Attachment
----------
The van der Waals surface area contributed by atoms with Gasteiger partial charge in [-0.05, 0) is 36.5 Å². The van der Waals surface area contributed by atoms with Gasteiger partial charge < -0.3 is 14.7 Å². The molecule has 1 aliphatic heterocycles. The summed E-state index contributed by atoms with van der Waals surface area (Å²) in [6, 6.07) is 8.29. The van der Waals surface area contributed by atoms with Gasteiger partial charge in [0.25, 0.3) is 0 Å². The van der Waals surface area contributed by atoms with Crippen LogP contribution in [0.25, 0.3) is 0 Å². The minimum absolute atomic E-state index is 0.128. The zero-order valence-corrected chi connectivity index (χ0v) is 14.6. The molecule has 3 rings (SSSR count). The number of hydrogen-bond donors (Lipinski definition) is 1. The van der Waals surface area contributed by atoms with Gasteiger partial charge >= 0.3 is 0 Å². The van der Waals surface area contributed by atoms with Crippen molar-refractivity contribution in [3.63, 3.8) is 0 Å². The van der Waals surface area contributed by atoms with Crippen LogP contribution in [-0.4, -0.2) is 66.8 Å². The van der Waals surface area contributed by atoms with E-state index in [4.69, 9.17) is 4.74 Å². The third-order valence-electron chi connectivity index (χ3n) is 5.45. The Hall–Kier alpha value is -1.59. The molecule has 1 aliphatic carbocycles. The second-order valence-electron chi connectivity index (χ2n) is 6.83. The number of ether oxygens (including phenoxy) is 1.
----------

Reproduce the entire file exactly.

The van der Waals surface area contributed by atoms with Gasteiger partial charge in [-0.05, 0) is 36.5 Å². The van der Waals surface area contributed by atoms with Gasteiger partial charge < -0.3 is 14.7 Å². The molecule has 1 aliphatic heterocycles. The summed E-state index contributed by atoms with van der Waals surface area (Å²) in [6, 6.07) is 8.29. The van der Waals surface area contributed by atoms with Gasteiger partial charge in [0.25, 0.3) is 0 Å². The van der Waals surface area contributed by atoms with Crippen LogP contribution in [0.25, 0.3) is 0 Å². The minimum absolute atomic E-state index is 0.128. The zero-order valence-corrected chi connectivity index (χ0v) is 14.6. The molecule has 3 rings (SSSR count). The number of hydrogen-bond donors (Lipinski definition) is 1. The van der Waals surface area contributed by atoms with Gasteiger partial charge >= 0.3 is 0 Å². The van der Waals surface area contributed by atoms with Crippen molar-refractivity contribution in [3.63, 3.8) is 0 Å². The van der Waals surface area contributed by atoms with Crippen LogP contribution in [-0.4, -0.2) is 66.8 Å². The van der Waals surface area contributed by atoms with E-state index in [4.69, 9.17) is 4.74 Å². The third-order valence-electron chi connectivity index (χ3n) is 5.45. The Hall–Kier alpha value is -1.59. The molecule has 1 aliphatic carbocycles. The second-order valence-electron chi connectivity index (χ2n) is 6.83. The number of ether oxygens (including phenoxy) is 1.